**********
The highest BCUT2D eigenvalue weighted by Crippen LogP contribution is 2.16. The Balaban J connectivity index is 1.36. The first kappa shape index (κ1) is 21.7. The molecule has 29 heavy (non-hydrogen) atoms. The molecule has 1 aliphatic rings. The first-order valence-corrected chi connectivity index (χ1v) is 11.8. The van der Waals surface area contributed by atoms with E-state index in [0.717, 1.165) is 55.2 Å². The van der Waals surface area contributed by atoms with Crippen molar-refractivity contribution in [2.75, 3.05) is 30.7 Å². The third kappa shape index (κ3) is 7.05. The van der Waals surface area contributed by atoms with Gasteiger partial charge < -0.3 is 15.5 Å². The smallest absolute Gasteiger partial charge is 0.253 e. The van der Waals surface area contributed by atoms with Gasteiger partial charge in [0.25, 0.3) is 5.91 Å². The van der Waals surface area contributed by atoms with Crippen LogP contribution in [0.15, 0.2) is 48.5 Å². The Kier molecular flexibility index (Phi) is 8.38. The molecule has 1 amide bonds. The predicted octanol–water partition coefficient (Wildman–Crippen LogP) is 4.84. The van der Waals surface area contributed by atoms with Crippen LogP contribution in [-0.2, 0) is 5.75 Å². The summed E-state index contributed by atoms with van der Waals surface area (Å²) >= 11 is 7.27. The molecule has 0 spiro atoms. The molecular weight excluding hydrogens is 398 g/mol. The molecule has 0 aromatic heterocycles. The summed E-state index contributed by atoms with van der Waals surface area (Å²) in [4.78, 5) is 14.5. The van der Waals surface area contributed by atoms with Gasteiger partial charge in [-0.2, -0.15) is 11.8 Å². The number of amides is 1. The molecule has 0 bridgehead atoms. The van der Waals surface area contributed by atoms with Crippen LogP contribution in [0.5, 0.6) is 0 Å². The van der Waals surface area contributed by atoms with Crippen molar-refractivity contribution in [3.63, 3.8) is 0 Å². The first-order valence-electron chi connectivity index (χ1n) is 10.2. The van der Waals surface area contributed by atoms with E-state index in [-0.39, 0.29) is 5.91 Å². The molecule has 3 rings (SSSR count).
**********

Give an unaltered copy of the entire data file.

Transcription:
The highest BCUT2D eigenvalue weighted by Crippen LogP contribution is 2.16. The Balaban J connectivity index is 1.36. The first kappa shape index (κ1) is 21.7. The molecule has 29 heavy (non-hydrogen) atoms. The molecule has 1 aliphatic rings. The first-order valence-corrected chi connectivity index (χ1v) is 11.8. The van der Waals surface area contributed by atoms with E-state index in [0.717, 1.165) is 55.2 Å². The van der Waals surface area contributed by atoms with Crippen molar-refractivity contribution in [2.75, 3.05) is 30.7 Å². The third kappa shape index (κ3) is 7.05. The van der Waals surface area contributed by atoms with Gasteiger partial charge < -0.3 is 15.5 Å². The smallest absolute Gasteiger partial charge is 0.253 e. The van der Waals surface area contributed by atoms with Gasteiger partial charge in [0.25, 0.3) is 5.91 Å². The van der Waals surface area contributed by atoms with Crippen LogP contribution in [0.15, 0.2) is 48.5 Å². The Kier molecular flexibility index (Phi) is 8.38. The molecule has 1 amide bonds. The predicted octanol–water partition coefficient (Wildman–Crippen LogP) is 4.84. The van der Waals surface area contributed by atoms with Crippen LogP contribution in [-0.2, 0) is 5.75 Å². The summed E-state index contributed by atoms with van der Waals surface area (Å²) >= 11 is 7.27. The molecule has 0 spiro atoms. The molecular weight excluding hydrogens is 398 g/mol. The molecule has 0 aromatic heterocycles. The summed E-state index contributed by atoms with van der Waals surface area (Å²) in [4.78, 5) is 14.5. The van der Waals surface area contributed by atoms with Gasteiger partial charge in [-0.2, -0.15) is 11.8 Å². The number of amides is 1. The molecule has 0 bridgehead atoms. The van der Waals surface area contributed by atoms with Crippen LogP contribution in [0.5, 0.6) is 0 Å². The van der Waals surface area contributed by atoms with Crippen molar-refractivity contribution in [3.63, 3.8) is 0 Å². The first-order valence-electron chi connectivity index (χ1n) is 10.2. The van der Waals surface area contributed by atoms with E-state index in [-0.39, 0.29) is 5.91 Å². The molecule has 3 rings (SSSR count).